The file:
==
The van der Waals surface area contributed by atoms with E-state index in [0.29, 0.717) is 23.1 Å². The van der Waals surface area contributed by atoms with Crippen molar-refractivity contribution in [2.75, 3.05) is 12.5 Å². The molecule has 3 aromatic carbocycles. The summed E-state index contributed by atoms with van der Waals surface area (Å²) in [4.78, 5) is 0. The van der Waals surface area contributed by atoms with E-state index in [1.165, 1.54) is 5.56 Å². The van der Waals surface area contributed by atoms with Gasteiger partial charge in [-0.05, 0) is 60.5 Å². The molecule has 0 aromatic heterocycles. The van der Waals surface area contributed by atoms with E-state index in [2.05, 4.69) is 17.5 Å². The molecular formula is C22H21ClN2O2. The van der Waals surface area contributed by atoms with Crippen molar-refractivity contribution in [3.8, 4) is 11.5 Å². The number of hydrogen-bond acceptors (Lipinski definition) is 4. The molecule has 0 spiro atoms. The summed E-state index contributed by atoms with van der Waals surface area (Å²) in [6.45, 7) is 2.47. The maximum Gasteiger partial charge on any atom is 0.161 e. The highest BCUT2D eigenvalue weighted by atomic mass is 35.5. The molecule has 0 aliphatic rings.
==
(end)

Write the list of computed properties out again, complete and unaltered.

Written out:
The van der Waals surface area contributed by atoms with E-state index in [0.29, 0.717) is 23.1 Å². The van der Waals surface area contributed by atoms with Crippen molar-refractivity contribution in [2.75, 3.05) is 12.5 Å². The molecule has 3 aromatic carbocycles. The summed E-state index contributed by atoms with van der Waals surface area (Å²) in [4.78, 5) is 0. The van der Waals surface area contributed by atoms with E-state index in [1.165, 1.54) is 5.56 Å². The van der Waals surface area contributed by atoms with Gasteiger partial charge in [-0.05, 0) is 60.5 Å². The molecule has 0 aromatic heterocycles. The van der Waals surface area contributed by atoms with E-state index in [2.05, 4.69) is 17.5 Å². The molecular formula is C22H21ClN2O2. The van der Waals surface area contributed by atoms with Crippen molar-refractivity contribution in [3.8, 4) is 11.5 Å². The number of hydrogen-bond acceptors (Lipinski definition) is 4. The molecule has 0 spiro atoms. The summed E-state index contributed by atoms with van der Waals surface area (Å²) in [6.45, 7) is 2.47. The maximum Gasteiger partial charge on any atom is 0.161 e. The highest BCUT2D eigenvalue weighted by atomic mass is 35.5. The molecule has 0 aliphatic rings.